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A message from Japan’s underworld: Beware the ides of March

The Kabukicho red-light district
The Kabukicho red-light district

Immediately following the split of the Yamaguchi-gumi last summer, speculation swirled about turf battles erupting between the gang and its newly formed rival, the Kobe Yamaguchi-gumi.

Tokyo, especially the Kabukicho red-light district, was considered a prime location for conflicts between the Hyogo Prefecture-based gangs. But activity has been minimal, at least in light of initial predictions for a full-blown gang war.

Chances of escalation in violence, however, appear to be increasing in the capital — and a coffee shop in Kabukicho may well turn out to be the powder keg, says evening tabloid Nikkan Gendai (Mar. 3).

“Thus far, the Yamaguchi-gumi has utilized restraint,” says journalist Kazuo Kashima. “With the Kobe Yamaguchi-gumi not yet recognized as a gang (by the police), it would be pointless for them to clash.”

However, a shift in sentiments may be underway. On January 15, a kissaten located near the Shinjuku Ward Office hosted a monthly meeting for 30 members of the Kobe Yamaguchi-gumi.

But their presence was not exactly a secret.

“About 30 members of the Yamaguchi-gumi gathered outside,” says Kashima. “It was a potentially explosive situation, but soon after around 80 police officers arrived to break it up.”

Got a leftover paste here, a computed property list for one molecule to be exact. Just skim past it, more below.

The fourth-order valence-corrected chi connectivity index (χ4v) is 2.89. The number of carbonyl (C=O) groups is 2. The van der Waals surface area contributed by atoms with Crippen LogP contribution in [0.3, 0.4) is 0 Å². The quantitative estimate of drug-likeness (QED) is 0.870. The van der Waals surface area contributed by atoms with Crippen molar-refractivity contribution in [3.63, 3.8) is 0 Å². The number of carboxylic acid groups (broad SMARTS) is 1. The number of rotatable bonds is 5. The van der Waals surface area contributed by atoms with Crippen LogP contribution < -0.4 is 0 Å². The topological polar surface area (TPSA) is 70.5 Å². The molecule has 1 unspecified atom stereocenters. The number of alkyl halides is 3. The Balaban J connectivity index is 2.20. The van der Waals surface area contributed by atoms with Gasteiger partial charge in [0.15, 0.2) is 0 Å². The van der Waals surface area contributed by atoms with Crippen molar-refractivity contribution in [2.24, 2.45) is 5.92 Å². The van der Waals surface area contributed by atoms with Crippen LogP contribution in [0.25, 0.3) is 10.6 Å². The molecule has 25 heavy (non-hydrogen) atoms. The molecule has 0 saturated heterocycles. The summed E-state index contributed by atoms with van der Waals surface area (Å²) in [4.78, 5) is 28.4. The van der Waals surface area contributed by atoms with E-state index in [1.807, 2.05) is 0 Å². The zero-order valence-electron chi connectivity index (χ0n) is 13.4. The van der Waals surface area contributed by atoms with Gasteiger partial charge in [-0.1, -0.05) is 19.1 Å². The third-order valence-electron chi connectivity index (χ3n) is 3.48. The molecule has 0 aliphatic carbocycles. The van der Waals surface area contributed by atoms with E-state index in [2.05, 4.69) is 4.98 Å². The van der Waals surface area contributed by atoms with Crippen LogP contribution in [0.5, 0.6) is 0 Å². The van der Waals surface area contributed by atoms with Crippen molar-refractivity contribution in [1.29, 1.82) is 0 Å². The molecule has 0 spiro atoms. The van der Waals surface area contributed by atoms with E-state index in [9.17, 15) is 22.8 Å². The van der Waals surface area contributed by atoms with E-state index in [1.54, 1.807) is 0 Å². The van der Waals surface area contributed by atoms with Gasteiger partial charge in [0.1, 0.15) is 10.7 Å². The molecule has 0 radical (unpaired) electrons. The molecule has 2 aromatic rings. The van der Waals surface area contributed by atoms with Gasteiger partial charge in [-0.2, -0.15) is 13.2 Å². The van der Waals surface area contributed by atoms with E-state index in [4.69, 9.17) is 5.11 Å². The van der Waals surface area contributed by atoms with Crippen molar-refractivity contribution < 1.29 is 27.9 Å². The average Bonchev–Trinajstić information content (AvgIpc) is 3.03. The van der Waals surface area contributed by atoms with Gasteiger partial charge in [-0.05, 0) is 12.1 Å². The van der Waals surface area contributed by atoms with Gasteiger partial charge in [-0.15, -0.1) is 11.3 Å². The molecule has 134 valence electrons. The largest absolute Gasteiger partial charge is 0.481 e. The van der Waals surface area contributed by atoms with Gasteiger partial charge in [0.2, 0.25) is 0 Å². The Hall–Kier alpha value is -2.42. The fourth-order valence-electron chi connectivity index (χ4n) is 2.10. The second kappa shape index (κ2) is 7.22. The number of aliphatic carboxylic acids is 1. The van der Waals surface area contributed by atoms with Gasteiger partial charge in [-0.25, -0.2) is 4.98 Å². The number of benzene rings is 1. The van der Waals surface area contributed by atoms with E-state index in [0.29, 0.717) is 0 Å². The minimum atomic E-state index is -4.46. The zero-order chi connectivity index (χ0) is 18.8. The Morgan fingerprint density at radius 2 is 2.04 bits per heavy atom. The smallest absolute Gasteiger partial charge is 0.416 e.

Tempers eventually subsided, and the Tokyo-based Sumiyoshi-kai, which has a keen interest in Kabukicho, intervened in the matter, telling the Kobe Yamaguchi-gumi to stay out. But the warning was not heeded, and exactly one month later another meeting was held — and this time it got ugly.

On this occasion, up to 50 members from 10 affiliates of the gang, including the Yamaken-gumi and Takumi-gumi, were in attendance. About an hour after arriving at the coffee shop, about 30 members moved on to a nearby restaurant. But they were met by an equal number of gangsters from the Kodo-kai, an affiliate gang of the Yamaguchi-gumi.

As to what transpired — no mainstream media covered the incident — there are few known details. But a report appearing in a February issue of Nikkan Gendai made it clear that blood was shed in a fracas involving about 50 people, including police officers and civilians. In the end, there were no arrests.

The pot continues to boil. Over the past few weeks, conflicts between the rivals have unfolded. On February 23, police arrested a Yamaguchi-gumi member for firing shots at an office of the Kobe Yamaguchi-gumi in Fukui Prefecture. Four days later, skirmishes between the rivals, including a shooting, took place in Tokyo and Kanagawa and Saitama prefectures on Saturday.

Further, gang-related offices and residences in Osaka, Tochigi and Hokkaido prefectures were rammed by vehicles this month.

“The Yamaguchi-gumi has to this point had a ‘do not provoke’ policy, but the young members are tough to control,” says a person with knowledge of investigative matters.

The source acknowledges that, given precedent, the next meeting at the coffee shop would be on March 15.

“Law enforcement is on alert,” says the investigator. “If something happens, it will be tough to stop a rampage by young members.”

Indeed, just as the soothsayer told Caesar, beware the ides of March. (K.N)

Source: “Yamaguchi-gumi 3gatsu 15nichi zenmen senso totsunyu,” Nikkan Gendai (Mar. 3, page 3)